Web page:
all Slavic: noun or adverb for a language?

Discussion in 'Other Slavic Languages' started by Gavril, Mar 31, 2014.

  1. Gavril Senior Member

    English, USA
    Some Slavic languages use different constructions to refer to a language, depending on the context.

    For example, a noun or noun phrase is used in some contexts:

    Slovene: Angleščina je uradni jezik v Veliki Britaniji. "English is an official language in Great Britain"

    In other contexts, an adverb or a prepositional phrase is used:

    Ali govorite angleško? "Do you speak English?"
    Kako se to reče po angleško? "How do you say it in English?"

    How does each Slavic language translate sentences like the above?

    Thanks for any info

    (PS. -- I realize that Google Translate could be used to investigate this question, but it doesn't seem equally reliable for all languages yet.)
  2. itreius Senior Member

    BCS would use the adjective/adverb construction in all three cases.

    Engleski je službeni jezik u Velikoj Britaniji.

    Govorite li engleski?

    Kako se to kaže na engleskom?

    Languages used to be referred to as nouns in the past (Portugalština, Talijanština, etc.), but that's not too common anymore. Noun names for the local dialects are however still a common occurence (Štokavština, Kajkavština, etc.).
  3. bibax Senior Member

    Czech (Prague)

    Angličtina je úředním jazykem ve Velké Británii.

    Mluvíte anglicky?
    Jak se to řekne anglicky?

    There is also "po anglicku" = in an English way.

    Udělej to po anglicku! = Do it in an English way (whatever that is)!
  4. Azori

    Azori Senior Member

    In Slovak: Angličtina je úradným jazykom vo Veľkej Británii. (noun) / Anglický jazyk je úradným jazykom vo Veľkej Británii. (adjective + noun)
    Hovoríte po anglicky? (adverb; "po" is a particle) / Hovoríte anglicky? (adverb)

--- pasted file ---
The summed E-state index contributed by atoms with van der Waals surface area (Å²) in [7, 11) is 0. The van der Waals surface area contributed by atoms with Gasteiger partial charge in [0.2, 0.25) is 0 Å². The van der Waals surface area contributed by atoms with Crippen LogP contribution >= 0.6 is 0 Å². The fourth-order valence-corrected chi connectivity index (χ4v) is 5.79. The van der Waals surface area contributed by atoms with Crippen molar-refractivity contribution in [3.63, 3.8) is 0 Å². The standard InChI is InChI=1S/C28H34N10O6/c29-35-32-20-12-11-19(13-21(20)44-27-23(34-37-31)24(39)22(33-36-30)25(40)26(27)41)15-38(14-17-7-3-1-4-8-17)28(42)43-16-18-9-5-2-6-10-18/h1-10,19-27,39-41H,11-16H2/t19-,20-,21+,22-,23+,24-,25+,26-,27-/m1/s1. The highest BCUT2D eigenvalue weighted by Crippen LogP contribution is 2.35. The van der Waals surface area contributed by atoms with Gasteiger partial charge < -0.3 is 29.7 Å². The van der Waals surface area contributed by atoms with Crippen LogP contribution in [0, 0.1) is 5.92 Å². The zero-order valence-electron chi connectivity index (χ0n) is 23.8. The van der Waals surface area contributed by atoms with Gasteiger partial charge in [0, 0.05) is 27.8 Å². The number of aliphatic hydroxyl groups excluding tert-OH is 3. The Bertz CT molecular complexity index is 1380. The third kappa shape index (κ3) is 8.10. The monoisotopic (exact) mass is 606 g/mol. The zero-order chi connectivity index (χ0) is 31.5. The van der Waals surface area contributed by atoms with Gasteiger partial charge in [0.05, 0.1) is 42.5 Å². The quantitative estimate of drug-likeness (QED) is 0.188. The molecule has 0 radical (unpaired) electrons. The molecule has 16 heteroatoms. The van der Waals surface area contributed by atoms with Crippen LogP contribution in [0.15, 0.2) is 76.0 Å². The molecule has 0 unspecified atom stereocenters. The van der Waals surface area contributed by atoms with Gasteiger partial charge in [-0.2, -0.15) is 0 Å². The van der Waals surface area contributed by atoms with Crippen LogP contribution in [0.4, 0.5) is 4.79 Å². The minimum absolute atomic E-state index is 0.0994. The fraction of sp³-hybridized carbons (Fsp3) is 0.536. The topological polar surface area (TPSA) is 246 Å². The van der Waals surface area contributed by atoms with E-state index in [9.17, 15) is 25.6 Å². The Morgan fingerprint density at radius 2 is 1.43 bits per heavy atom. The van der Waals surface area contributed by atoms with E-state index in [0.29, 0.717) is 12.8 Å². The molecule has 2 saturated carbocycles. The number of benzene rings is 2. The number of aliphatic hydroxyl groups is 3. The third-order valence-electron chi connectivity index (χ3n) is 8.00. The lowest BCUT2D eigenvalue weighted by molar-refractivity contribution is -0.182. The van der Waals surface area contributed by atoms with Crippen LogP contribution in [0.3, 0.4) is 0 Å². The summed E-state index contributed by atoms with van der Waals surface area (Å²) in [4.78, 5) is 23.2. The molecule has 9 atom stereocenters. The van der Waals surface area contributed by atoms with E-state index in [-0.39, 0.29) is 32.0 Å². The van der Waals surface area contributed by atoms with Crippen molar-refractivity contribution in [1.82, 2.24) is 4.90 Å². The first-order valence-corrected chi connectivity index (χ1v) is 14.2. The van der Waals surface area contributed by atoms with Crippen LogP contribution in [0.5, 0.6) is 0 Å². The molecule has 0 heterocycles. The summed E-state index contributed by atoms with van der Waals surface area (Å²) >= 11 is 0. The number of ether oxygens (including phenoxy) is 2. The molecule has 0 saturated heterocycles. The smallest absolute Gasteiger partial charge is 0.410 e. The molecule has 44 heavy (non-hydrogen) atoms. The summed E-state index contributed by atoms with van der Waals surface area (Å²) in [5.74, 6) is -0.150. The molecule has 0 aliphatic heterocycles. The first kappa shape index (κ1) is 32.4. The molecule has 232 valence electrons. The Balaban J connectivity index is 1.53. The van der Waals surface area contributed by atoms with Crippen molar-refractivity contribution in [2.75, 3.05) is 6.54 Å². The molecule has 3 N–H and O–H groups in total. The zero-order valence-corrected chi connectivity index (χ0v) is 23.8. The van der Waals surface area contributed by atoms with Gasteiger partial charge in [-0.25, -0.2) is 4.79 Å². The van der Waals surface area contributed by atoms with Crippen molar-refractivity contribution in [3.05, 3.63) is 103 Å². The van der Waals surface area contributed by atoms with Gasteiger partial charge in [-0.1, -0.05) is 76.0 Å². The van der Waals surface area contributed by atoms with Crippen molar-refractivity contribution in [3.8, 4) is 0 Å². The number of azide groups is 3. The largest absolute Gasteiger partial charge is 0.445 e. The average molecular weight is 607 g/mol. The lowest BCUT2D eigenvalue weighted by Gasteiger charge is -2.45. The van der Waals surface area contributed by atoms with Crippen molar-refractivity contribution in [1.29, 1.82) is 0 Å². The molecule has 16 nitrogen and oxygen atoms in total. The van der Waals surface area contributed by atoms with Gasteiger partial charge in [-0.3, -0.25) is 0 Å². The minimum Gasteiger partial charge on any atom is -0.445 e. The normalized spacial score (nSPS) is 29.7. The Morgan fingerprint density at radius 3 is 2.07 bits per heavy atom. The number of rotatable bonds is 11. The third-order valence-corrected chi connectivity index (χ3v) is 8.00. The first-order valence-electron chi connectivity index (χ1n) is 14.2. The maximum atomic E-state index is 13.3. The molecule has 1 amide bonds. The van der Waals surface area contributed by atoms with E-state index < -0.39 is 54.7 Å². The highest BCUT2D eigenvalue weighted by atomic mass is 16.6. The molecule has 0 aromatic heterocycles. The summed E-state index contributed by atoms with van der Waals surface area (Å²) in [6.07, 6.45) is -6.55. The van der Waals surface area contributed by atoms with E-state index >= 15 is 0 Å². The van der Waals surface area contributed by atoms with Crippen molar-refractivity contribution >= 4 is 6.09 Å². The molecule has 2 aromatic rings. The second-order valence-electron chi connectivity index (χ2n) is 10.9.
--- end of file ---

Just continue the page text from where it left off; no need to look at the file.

Ako sa to povie (po) anglicky? (adverb)
    Last edited: Mar 31, 2014
  5. oveka Senior Member

    Ukraine, Ukrainian
    Ukrainian: Англійська - офіційна мова у Великій Британії. "English is an official language in Great Britain"
    Ви балакаєте aнглійською/по-англійськи/по-англійському? "Do you speak English?"
    Як сказати aнглійською/по-англійськи/по-англійському? "How do you say it in English?"
    Але ще по-англійськи/по-англійському - так роблять англійці.
  6. marco_2 Senior Member

    Polish: Angielski jest językiem urzędowym w Wielkiej Brytanii. (English is an official language in Great Britain)
    Czy mówisz / mówi pan(i) po angielsku? (Do you speak English?)
    Jak powiedzieć po angielsku...? / Jak się mówi po angielsku...? (How do you say it in English?)

    But we also use the word polszczyzna (e.g. poprawna polszczyzna - correct Polish language), for other languages (angielszczyzna, francuszczyzna) it is not very common, though possible (not for all languages).

    And for Latin we use the word łacina, though język łaciński is also possible, but only "mówić po łacinie" (to speak Latin). Also greka (Greek language), especially classical, ancient Greek (contemporary Greek is rather język grecki), but only "mówić po grecku" (to speak Greek).
    Last edited: Apr 1, 2014
  7. Encolpius

    Encolpius Senior Member

    Praha (Prague)
    magyar (Hungarian)
    Is there any difference between anglicky & po anglicky in style, frequency etc?
  8. ahvalj Senior Member

    "English is an official language in Great Britain" — «Английский — официальный язык в Великобритании» (adjective).
    "Do you speak English?" — «Вы говорите по-английски?» (adverb from "по + former Instrumental Plural of the short adjective") or less often «Вы говорите на английском?» ("на + adjective").
    "How do you say it in English?" — «Как сказать это по-английски» or less often «как сказать это на английском?» (the same constructions as in the previous case).